The first in a trilogy catalogue of EP releases dedicated to late artists, ‘ACR:EPA’ focuses on former band member Denise Johnson, who passed away last year, and through this release still remains an integral part of the band’s music posthumously.

‘Wonderland’ opens the record; it’s a chilled, psych, keyboard track with Martin Moscrop’s guitar wah wah effects and Tony Quigley’s jazzy flutters that produce something more unusual for the band and instead reminiscent of Jah Wobble’s Invaders Of The Heart.

Returning to the more funky territory that defines ACR, the record moves to ‘70s disco in ‘Keep It Together’ and the springy Bootsy Collins styled ‘Down And Dirty’; both tracks showcase Johnson’s unique recording talent which celebrate her solo artist capabilities beyond her work as a backing singer.

The last track on the EP sees Johnson’s sombre yet melodic tones with backing vocals from bassist Jez Kerr and Quigley’s free jazz instrumentals, another varied piece for ACR, signalling a period of experimentation and a taste of things to come.

‘ACR:EPA’ is available on limited edition coloured vinyl and digitally.

© Ayisha Khan.


Gary Numan – Intruder (BMG)

The 21st studio album in his immense catalogue and produced with Ade Fenton begins with a link back to Numan’s last solo studio release, ‘Savage (Song From A Broken World)’, with two tracks of classic middle eastern instrumentals starting things off before things move into a new direction that continues for the rest of the album.

The two more melodic singles that follow, the fiery ‘I Am Screaming’ and primordial ‘Intruder’, appear early on and illustrate the album’s ominous key theme of climate crisis; although the latter retains quite a typical Numan song structure and synth instrumentation they still serve their purpose in appeasing long-time fans of his trademark sound.

However, deeper into the album there are even more exciting productions such as ‘Is This World Not Enough’, which has a futuristic, electronic feel broken up by ghostly backing vocals. ‘A Black Sun’ changes the mood to tragic nostalgia with a piano and strings combination, quietly echoing the tune from ‘I Am Screaming’; Numan is constantly evolving new faces to his musical ambition.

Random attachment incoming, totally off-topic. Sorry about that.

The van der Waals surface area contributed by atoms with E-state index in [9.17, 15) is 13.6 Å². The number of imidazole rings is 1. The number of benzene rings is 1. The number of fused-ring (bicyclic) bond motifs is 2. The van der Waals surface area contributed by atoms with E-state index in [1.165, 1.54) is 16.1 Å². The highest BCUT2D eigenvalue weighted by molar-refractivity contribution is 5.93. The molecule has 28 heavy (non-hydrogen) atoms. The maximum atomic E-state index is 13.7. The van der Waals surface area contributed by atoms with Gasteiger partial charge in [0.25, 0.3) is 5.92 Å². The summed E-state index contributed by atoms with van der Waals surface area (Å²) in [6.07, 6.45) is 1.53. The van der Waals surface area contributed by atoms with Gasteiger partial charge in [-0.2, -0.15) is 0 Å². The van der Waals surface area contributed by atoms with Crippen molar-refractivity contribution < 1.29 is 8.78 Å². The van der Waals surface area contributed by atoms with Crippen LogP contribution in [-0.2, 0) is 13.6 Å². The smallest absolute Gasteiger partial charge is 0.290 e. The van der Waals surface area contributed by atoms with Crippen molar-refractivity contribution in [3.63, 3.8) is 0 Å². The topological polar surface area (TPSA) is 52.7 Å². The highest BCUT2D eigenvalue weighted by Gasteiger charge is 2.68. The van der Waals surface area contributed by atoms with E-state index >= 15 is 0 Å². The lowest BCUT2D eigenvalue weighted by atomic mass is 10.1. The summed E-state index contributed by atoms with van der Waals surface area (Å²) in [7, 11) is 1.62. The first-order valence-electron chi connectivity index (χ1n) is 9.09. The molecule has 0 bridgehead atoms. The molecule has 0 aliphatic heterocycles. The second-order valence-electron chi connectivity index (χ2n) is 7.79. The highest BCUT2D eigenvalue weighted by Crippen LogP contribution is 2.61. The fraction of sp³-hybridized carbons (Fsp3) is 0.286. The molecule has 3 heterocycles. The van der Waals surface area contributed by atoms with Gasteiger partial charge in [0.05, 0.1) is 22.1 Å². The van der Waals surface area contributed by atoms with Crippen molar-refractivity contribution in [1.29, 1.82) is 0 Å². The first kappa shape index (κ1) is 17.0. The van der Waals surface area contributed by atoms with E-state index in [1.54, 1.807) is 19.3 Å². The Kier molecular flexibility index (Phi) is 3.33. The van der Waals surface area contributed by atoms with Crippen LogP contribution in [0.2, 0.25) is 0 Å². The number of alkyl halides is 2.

As well as its classical elements the album also contains a heavier industrial rock sound seen in single ‘Saints and Liars’. Another single ‘Now and Forever’ creates a far-off future soundscape, while final track ‘The End Of Dragons’ returns some of the middle eastern flavour combined with piano to make for a pessimistic ending befitting of the album’s message. Numan seems to be years ahead of other artists and producing releases that keep improving from the last.

‘Intruder’ is available on CD, vinyl and digitally.

© Ayisha Khan.


Cabaret Voltaire – Dekadrone / BN9Drone (Mute)

Following in the series of Richard H Kirk’s revival of the band with their first studio album release in 26 years, ‘Shadow Of Fear’, ‘Dekadrone’ forms the first in two drone album releases, the second ‘BN9Drone’, followed a month later.

‘Dekadrone’ is a circa 50-minute stream of frequency drone noise; it begins on disembodied voices, distorted radiowaves and white noise. A hypnotic, sirenic pulsating beat then takes over for the rest of the track, intercepted by high to low frequencies and other background distortion effects that overall create a dystopian sound.

‘BN9Drone’ is a longer drone noise track; it contains a sonar beat throughout, more radio chatter and stronger frequency pulses and power surges. These organic and uninterrupted pieces do well to bring the live performance element of the band to recording in what is a reinventive and productive period for the band’s remaining member.

‘Dekadrone’ and ‘BN9Drone’ are available on CD, limited edition coloured vinyl and digitally.

© Ayisha Khan.


Alan Vega – Mutator (Sacred Bones)

In the first of a series of archival releases from the Vega vault, ‘Mutator’ was recorded in New York in 1995-96, fragments of an unfinished album discovered on lost tapes and posthumously mixed and produced by wife Liz Lamere and close friend and collaborator Jared Artaud.

Created during a particularly productive period for Vega, the material opens on ‘Trinity’ featuring a disembodied choir of backing singers, which illustrate his interest in religious iconography. ‘Fist’ sees a repetitive drum machine rhythm which is then echoed in the pulsating beat and synth hum of ‘Muscles’, both tracks showcasing Vega’s lyrical poetry.

The deep, urban industrial beat continues in ‘Filthy’ and ‘Nike Soldier’ – the tracks epitomise the urban glare of NYC, the buzz of traffic and the golden age of fashion branded hip hop. The release closes on the ambient synth inhalations and exhalations of ‘Breathe’.

‘Mutator’ is available on CD, limited edition coloured vinyl and digitally.

© Ayisha Khan.


Front 242 – 91 / Live (Alfa Matrix)